Health care should be accessible for all, regardless of pre-existing conditions or past illnesses. We will expand state high-risk pools, reinsurance programs and reduce the cost of coverage. We will make it illegal for an insurance company to deny coverage to someone with prior coverage on the basis of a pre-existing condition, eliminate annual and lifetime spending caps, and prevent insurers from dropping your coverage just because you get sick.

In a speech to students at American University in Washington just after the Republicans regained control of the House in the 2010 mid-term elections, Eric Cantor, the new Republican House Majority Leader, expressed support for two of the worst provisions of ObamaCare: “We too don’t want to accept any insurance company’s denial of someone and coverage for that person because he or she might have a pre-existing condition. Likewise we want to make sure that someone of your age has the ability to access affordable care if it’s under your parent’s plan or elsewhere.”

And if all of this weren’t bad enough, Republicans are big supporters of ­Medicare.

Medicare is government-funded healthcare for those 65 and over or those who are permanently disabled. It is partially funded by payroll tax deductions from both employers and employees. Medicare began in 1966 as part of the Great Society. It now covers over 50 million Americans at an annual cost of almost $600 billion, and is the third largest item in the federal budget after defense and Social Security. Medicare should be distinguished from Medicaid — which is government-funded healthcare for the poor via a joint federal-state program administered by the states — which is also supported by Republicans.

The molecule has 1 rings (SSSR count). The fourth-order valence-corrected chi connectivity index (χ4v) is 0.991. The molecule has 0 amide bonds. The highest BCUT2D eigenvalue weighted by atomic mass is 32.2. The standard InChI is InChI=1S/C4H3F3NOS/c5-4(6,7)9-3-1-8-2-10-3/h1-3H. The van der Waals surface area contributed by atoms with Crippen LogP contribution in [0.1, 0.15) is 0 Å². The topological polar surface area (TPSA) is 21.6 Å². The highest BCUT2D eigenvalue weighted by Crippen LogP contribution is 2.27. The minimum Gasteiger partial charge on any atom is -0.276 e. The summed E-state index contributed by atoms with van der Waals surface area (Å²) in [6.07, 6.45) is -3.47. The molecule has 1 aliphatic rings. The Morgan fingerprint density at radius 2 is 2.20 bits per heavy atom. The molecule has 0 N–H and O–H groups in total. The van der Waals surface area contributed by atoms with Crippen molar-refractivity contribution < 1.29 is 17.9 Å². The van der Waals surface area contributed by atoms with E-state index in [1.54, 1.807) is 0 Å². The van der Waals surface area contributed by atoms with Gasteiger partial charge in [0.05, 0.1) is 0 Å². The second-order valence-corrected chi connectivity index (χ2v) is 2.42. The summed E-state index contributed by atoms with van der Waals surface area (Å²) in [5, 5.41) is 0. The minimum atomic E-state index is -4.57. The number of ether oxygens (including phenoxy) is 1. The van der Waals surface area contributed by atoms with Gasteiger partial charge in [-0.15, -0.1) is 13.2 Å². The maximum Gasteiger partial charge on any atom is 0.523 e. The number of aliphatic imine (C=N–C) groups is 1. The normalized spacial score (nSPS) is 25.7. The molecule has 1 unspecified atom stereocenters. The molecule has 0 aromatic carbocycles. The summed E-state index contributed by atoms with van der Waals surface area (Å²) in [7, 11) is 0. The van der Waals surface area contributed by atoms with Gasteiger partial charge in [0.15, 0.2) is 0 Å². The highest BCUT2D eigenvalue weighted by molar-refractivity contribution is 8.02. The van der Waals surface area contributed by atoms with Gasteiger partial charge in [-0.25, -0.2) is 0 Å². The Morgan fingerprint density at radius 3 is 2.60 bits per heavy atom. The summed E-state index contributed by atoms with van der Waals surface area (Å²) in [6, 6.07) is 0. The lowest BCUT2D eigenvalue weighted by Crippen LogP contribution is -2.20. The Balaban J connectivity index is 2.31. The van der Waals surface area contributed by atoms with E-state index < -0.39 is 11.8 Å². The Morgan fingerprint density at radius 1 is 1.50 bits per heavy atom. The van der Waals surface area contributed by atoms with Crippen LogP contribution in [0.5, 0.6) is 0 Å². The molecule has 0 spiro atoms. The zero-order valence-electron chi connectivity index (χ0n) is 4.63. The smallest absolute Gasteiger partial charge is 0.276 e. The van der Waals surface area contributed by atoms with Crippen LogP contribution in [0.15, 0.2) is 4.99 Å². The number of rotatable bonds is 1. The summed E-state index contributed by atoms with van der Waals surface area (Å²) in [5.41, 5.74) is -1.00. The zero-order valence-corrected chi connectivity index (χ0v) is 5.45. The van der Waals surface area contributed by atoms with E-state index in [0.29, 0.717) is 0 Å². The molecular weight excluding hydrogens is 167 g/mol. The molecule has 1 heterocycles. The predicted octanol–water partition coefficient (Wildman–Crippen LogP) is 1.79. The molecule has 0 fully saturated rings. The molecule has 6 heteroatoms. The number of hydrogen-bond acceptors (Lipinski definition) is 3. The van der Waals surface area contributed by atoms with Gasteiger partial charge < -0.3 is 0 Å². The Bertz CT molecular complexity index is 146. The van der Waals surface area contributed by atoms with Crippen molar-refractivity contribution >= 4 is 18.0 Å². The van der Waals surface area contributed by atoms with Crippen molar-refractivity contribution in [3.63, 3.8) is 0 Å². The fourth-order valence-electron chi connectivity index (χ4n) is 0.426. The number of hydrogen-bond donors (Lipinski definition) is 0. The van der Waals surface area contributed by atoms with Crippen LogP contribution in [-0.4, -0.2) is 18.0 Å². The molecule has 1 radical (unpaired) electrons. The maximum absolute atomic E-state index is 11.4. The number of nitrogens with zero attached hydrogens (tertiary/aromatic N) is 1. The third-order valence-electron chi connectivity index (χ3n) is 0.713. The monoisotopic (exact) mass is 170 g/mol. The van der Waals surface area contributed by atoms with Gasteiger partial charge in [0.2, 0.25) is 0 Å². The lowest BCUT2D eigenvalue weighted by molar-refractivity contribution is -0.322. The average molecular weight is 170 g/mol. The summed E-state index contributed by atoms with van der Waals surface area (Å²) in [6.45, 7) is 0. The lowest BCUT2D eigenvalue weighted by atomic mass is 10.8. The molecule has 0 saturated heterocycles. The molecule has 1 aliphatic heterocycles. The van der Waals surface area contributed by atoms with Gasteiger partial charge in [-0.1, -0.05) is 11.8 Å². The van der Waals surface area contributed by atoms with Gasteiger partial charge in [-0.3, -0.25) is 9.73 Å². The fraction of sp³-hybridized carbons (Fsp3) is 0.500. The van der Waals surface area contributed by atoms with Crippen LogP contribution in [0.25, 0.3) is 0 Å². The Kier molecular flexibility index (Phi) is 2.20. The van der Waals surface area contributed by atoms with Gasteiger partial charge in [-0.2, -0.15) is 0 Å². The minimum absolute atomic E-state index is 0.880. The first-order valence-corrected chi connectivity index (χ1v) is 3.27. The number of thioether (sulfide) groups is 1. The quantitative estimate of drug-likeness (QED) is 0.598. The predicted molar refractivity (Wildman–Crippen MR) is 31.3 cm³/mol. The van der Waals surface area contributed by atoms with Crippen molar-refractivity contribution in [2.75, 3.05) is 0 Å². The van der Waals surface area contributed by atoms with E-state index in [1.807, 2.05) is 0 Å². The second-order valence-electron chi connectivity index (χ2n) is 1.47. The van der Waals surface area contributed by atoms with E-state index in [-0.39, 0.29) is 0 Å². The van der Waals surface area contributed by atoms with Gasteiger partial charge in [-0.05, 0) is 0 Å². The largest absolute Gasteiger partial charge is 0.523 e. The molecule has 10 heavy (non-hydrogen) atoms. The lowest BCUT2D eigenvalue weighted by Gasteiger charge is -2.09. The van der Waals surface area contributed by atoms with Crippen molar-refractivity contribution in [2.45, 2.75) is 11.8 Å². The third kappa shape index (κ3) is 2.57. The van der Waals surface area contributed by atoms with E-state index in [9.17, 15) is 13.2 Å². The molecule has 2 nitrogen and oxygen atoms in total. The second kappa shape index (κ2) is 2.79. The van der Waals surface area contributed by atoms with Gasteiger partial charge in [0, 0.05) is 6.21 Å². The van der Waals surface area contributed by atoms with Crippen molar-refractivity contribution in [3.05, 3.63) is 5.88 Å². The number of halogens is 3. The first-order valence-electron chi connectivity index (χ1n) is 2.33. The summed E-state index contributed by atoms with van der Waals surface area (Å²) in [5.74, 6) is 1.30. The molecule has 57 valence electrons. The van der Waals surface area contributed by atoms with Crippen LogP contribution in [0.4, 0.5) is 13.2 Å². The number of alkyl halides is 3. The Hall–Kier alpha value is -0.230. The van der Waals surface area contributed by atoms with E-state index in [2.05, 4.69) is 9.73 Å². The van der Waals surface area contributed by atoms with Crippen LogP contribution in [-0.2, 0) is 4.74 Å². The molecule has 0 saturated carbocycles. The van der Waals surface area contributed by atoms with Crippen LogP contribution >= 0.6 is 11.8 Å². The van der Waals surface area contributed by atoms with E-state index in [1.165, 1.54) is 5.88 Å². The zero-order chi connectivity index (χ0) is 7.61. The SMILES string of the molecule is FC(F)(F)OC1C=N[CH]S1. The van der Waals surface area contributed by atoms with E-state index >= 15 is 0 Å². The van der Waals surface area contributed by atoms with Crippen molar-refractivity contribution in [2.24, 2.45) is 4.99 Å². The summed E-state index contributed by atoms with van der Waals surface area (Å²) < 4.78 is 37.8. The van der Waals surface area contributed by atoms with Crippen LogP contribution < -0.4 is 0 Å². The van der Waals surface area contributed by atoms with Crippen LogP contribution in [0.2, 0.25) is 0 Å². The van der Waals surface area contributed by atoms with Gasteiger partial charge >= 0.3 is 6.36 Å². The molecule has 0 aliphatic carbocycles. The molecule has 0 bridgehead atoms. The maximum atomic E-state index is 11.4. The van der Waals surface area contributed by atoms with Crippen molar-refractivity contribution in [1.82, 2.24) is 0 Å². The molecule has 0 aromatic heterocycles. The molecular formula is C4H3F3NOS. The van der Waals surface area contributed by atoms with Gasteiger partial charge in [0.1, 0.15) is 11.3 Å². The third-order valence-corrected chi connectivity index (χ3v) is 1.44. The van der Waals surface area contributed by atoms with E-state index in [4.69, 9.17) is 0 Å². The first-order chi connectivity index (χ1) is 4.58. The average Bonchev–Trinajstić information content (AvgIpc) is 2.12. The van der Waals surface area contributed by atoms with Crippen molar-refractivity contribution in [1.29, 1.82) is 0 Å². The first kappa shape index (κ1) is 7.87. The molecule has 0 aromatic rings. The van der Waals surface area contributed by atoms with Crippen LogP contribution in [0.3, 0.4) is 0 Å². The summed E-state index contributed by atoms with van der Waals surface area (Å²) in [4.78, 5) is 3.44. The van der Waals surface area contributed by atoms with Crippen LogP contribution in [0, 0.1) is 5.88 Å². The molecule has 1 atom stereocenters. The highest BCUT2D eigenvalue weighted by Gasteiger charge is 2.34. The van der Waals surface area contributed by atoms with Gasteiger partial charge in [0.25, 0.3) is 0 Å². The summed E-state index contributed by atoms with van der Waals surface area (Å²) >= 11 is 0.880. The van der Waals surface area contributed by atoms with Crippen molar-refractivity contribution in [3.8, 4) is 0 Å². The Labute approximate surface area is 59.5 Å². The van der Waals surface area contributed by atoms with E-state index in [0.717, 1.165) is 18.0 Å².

In their “Pledge to America,” Republicans proposed to “support Medicare for seniors,” and “protect our entitlement programs for today’s seniors and future generations.” They actually criticized ObamaCare for supposedly cutting Medicare. Two of the biggest defenders of Medicare in the Congress are Paul Ryan (R-Wis.) in the House and Ted Cruz (R-Texas) in the Senate. When the Republicans controlled both Houses of Congress for over four years when George W. Bush was president, they did absolutely nothing to rein in Medicare spending. Nancy Pelosi made a specious point against Republican opponents of ObamaCare in her “Constitutionality of Health Insurance Reform,” which, though wrong as a matter of constitutional law, rightly condemns Republicans for not attacking Medicare as unconstitutional:

Reform opponents continue to spread myths about components of America’s Affordable Health Choices Act, including the nonsensical claim that the federal government has no constitutionally valid role in reforming our health care system — apparently ignoring the validity of Medicare and other popular federal health reforms.

The Republican argument against Obama­Care was never about real medical freedom. Although Republicans (except perhaps for Chief Justice John Roberts) may not believe in the federal government forcing Americans to purchase health insurance for themselves, they do believe in forcing some Americans to pay for the health insurance or healthcare of other Americans through programs like Medicare, Medicaid, and SCHIP. Because of their support for massive government intervention into the healthcare and health insurance industries, Republicans have no creditability on these issues and no real alternative to ObamaCare.

The Constitutional Alternative